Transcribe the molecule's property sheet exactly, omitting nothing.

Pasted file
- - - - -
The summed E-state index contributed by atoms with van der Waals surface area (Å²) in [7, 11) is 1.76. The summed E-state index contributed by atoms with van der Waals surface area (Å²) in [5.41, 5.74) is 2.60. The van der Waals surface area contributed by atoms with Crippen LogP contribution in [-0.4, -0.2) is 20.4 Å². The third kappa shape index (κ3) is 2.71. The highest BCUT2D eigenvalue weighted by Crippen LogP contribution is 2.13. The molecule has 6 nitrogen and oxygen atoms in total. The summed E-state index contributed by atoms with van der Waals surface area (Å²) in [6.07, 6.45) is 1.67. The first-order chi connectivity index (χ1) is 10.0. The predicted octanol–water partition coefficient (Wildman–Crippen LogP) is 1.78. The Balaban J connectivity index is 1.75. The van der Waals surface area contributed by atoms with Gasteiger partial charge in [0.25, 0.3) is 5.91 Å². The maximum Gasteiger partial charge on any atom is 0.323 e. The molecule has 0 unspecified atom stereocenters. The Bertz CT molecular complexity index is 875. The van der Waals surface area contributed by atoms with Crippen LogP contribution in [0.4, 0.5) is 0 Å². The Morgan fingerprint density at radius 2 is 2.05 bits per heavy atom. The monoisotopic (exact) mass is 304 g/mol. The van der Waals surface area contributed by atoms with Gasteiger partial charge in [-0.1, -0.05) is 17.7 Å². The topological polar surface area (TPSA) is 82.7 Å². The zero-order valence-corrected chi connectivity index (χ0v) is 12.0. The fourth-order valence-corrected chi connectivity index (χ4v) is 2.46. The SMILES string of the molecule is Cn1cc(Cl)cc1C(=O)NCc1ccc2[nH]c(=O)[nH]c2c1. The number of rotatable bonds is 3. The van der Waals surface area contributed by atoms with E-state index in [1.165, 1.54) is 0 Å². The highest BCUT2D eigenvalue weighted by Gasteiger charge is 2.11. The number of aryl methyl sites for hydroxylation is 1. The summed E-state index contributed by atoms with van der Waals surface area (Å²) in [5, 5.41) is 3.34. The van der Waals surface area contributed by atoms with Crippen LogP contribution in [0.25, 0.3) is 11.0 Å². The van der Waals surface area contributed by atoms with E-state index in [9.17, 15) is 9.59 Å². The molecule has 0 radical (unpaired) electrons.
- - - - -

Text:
The summed E-state index contributed by atoms with van der Waals surface area (Å²) in [7, 11) is 1.76. The summed E-state index contributed by atoms with van der Waals surface area (Å²) in [5.41, 5.74) is 2.60. The van der Waals surface area contributed by atoms with Crippen LogP contribution in [-0.4, -0.2) is 20.4 Å². The third kappa shape index (κ3) is 2.71. The highest BCUT2D eigenvalue weighted by Crippen LogP contribution is 2.13. The molecule has 6 nitrogen and oxygen atoms in total. The summed E-state index contributed by atoms with van der Waals surface area (Å²) in [6.07, 6.45) is 1.67. The first-order chi connectivity index (χ1) is 10.0. The predicted octanol–water partition coefficient (Wildman–Crippen LogP) is 1.78. The Balaban J connectivity index is 1.75. The van der Waals surface area contributed by atoms with Gasteiger partial charge in [0.25, 0.3) is 5.91 Å². The maximum Gasteiger partial charge on any atom is 0.323 e. The molecule has 0 unspecified atom stereocenters. The Bertz CT molecular complexity index is 875. The van der Waals surface area contributed by atoms with Crippen LogP contribution in [0.4, 0.5) is 0 Å². The Morgan fingerprint density at radius 2 is 2.05 bits per heavy atom. The monoisotopic (exact) mass is 304 g/mol. The van der Waals surface area contributed by atoms with Gasteiger partial charge in [-0.1, -0.05) is 17.7 Å². The topological polar surface area (TPSA) is 82.7 Å². The zero-order valence-corrected chi connectivity index (χ0v) is 12.0. The fourth-order valence-corrected chi connectivity index (χ4v) is 2.46. The SMILES string of the molecule is Cn1cc(Cl)cc1C(=O)NCc1ccc2[nH]c(=O)[nH]c2c1. The number of rotatable bonds is 3. The van der Waals surface area contributed by atoms with E-state index in [1.165, 1.54) is 0 Å². The highest BCUT2D eigenvalue weighted by Gasteiger charge is 2.11. The number of aryl methyl sites for hydroxylation is 1. The summed E-state index contributed by atoms with van der Waals surface area (Å²) in [5, 5.41) is 3.34. The van der Waals surface area contributed by atoms with Crippen LogP contribution in [0.25, 0.3) is 11.0 Å². The van der Waals surface area contributed by atoms with E-state index in [9.17, 15) is 9.59 Å². The molecule has 0 radical (unpaired) electrons.